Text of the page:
Garden Interview with Barb Cassady

by | Jul 21, 2020 | Garden

Summary

Kyle Null interviewed Barb Cassady about the HCV’s Garden Club. Below is a transcript of that conversation. 

Kyle:

  Can you tell me a little bit about how the garden helps bring the community together?  

Barb:

  We’ve got a team of three that come out here weekly on Wednesday mornings. Our community component of the Unity Garden is we grow and harvest and deliver food weekly to Saint Augustine Soup Kitchen. On those days we harvest and we weed. We do more planting if needed and water. The residents are usually out of here a little bit later. We have some ladies that are taking care of our flowers and they come out in the afternoons when it’s a comfortable time for them. We have folks that’ll come out randomly and just weed the garden as needed, especially around the base of the beds.

Kyle:

When do you usually plant the herbs?

 

Barb:

We started in April and we had two workdays, two planting days, and then we put plants in right after Memorial weekend. We’ll go through to the end of September.

Kyle:

What kinds do you grow?

 

Barb:

We’ve got some Rosemary, Chives, purple Basil, some other Basil, golden Thyme, Dill, Mint, Oregano, and Parsley.

Kyle:

Can you tell me a bit about the flowers and flower boxes here?

 

Barb:

We’ve got three flower boxes, and the boxes were built by the father of one of our volunteers. We have a resident who joined us last year in the Garden Club and said “I didn’t notice any flowers. Do you want flowers?” That’s kind of her thing. So for the last couple of years, hadn’t done flowers, just hadn’t had the time or the help. She came out and repainted all the boxes. They were actually natural color and she just painted them all purple and went and bought the flowers and got them all set. Now she’s got somebody helping her this year, another resident. She’s planted all those, it just adds a nice bit of color and we would put those in bouquets for events that we had. It added a lot of nice color and beauty.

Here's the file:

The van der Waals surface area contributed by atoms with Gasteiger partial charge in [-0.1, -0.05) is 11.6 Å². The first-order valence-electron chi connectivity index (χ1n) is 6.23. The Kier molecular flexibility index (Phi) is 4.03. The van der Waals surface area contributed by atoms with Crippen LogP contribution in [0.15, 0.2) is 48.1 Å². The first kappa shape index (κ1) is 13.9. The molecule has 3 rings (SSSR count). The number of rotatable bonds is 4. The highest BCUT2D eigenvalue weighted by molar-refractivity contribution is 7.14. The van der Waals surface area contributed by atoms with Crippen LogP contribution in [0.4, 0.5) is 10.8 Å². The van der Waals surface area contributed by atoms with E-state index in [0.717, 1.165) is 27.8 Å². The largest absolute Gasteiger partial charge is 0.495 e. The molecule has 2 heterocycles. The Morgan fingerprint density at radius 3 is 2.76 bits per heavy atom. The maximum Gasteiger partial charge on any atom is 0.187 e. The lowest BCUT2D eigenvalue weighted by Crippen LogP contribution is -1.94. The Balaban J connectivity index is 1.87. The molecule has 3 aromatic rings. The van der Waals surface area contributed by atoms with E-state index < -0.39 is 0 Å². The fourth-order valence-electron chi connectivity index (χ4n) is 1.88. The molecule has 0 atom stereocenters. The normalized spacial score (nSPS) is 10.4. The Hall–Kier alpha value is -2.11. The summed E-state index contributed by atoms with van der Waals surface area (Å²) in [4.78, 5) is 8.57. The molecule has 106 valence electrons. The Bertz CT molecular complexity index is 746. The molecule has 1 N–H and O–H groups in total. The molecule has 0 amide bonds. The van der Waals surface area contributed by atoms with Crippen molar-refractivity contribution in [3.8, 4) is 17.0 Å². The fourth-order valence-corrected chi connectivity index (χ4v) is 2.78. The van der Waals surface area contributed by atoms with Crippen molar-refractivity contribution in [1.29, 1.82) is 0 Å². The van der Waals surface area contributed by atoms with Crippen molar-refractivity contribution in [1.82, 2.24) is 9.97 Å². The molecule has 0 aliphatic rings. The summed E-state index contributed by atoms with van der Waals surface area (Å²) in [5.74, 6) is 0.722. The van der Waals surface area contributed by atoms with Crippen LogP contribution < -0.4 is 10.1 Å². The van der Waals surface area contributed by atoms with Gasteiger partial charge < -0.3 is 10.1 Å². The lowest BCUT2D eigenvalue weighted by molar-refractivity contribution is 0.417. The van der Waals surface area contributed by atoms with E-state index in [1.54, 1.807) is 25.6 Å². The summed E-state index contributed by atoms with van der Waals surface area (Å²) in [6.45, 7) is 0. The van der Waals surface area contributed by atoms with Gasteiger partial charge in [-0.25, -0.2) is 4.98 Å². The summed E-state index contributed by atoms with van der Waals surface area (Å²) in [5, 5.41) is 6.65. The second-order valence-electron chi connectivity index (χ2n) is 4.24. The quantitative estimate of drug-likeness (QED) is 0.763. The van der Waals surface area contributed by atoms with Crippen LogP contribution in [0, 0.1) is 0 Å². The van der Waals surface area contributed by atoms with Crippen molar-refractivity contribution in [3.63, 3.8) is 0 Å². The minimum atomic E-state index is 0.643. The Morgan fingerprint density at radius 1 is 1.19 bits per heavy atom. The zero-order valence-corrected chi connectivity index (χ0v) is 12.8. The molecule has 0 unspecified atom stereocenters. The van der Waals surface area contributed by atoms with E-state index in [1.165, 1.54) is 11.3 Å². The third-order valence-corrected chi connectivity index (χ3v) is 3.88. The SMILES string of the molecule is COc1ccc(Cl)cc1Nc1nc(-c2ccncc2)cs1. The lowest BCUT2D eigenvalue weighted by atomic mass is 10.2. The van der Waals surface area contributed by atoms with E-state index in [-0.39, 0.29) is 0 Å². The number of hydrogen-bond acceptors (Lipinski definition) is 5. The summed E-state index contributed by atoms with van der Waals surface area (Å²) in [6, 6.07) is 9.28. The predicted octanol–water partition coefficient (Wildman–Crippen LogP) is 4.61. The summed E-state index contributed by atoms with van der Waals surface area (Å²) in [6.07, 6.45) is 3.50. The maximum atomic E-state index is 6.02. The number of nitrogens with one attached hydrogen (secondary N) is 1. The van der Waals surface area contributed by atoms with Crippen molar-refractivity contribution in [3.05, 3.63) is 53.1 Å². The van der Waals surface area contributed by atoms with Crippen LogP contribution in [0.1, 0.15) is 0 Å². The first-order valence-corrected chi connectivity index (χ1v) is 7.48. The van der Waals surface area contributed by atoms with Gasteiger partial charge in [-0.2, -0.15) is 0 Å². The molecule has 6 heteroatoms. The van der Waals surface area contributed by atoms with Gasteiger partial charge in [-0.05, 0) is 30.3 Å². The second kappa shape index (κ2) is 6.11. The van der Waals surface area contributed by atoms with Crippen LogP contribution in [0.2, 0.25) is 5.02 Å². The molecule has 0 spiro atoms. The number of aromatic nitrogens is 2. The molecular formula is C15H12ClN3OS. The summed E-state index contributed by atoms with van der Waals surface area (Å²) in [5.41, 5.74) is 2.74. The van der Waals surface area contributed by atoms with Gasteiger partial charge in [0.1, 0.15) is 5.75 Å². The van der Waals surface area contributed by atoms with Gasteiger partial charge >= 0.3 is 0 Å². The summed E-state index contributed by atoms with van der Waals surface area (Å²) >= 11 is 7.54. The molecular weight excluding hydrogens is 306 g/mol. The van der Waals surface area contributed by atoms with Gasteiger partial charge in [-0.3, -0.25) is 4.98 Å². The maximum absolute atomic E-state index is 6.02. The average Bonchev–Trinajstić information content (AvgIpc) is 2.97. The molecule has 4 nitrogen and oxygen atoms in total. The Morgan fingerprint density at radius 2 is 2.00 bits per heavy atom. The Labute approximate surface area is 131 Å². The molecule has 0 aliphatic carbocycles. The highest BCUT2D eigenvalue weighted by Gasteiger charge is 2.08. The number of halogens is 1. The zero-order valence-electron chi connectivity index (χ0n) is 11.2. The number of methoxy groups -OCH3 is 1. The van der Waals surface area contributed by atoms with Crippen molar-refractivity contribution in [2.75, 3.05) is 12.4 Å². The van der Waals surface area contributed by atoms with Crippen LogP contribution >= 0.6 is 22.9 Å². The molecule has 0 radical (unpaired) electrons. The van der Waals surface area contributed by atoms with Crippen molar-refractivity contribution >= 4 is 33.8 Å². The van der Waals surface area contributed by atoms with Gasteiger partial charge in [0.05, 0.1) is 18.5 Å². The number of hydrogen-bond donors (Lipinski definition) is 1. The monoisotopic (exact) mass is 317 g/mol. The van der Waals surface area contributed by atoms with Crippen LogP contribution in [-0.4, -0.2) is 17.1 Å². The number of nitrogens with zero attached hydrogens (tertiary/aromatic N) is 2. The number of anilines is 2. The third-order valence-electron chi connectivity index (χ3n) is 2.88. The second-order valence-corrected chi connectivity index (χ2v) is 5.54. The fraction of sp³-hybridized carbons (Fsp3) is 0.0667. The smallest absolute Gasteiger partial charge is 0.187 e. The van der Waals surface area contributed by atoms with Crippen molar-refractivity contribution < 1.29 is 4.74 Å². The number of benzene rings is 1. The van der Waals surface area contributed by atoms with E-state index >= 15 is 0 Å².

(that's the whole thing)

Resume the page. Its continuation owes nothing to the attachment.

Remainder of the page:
Kyle:

What kind of relationship does the garden have with the kitchen staff?

 

Barb:

Our Executive Chef, Patrick McGarry is very involved in the garden. He attends Garden Club meetings when he can and he has Sodexo always donating plants. He also goes out and buys them at a farmer’s market and donates those through Sodexo as well. There’s certain things like we grow eggplant just for our kitchens here. It’s not one of the vegetables that more readily needed, let’s say at the St. Augustine Soup Kitchen. As those vegetables start coming on, they’ll feature that for a menu item. He not only donated the plants, but then once we start harvesting these, he’ll feature eggplant Parmesan or some other entree item, for the residents. They also come down and utilize the Basil. That’s a real easy thing to come down and get. In the past we’ve tried to dedicate one day a week where we harvest for the kitchen. So we’ll kind of see how much we have Wednesdays, our soup kitchen day, and then try for one other day during the week harvest for the kitchen. The great thing is we can come down here and pick flowers and those go in the Bistro to add some color or on the Bistro tables.

Kyle:

I see you have some beehives over there, do you harvest honey here on campus?

 

Barb:

In addition to this being our eighth year with our 16 raised beds, we started about four years ago. We did some fundraisers and had a trivia night and sold bee buttons. We raised enough money to buy two beehives. Those beehives are in a fence locked area and we have a beekeeper through Unity Gardens. He comes out periodically to check on hives, and we have a total of five hives right now, two of the hives didn’t winter over this past season. He was able to replenish those hives with bees and a queen bee. He also said in our existing hives that we did have some honey. He’ll take it, bottle it, and then it goes to Unity Gardens. They will seal it and label it. Our brand of honey is called Holy Blend Honey, when we have the honey; we sell it in our Bistro. Residents can buy it and any of the net proceeds go to St. Augustine Soup Kitchen. That money can help buy food to make their soup or supplies that they need with the establishment of the beehives. We’ve had a different beekeeper come in and he did a Bees 101 class. He’s taught that a couple of times in different areas of the campus, just to try to educate people as to why we felt it was important to get the hives established here. It’s been fun and we’ve all learned a lot.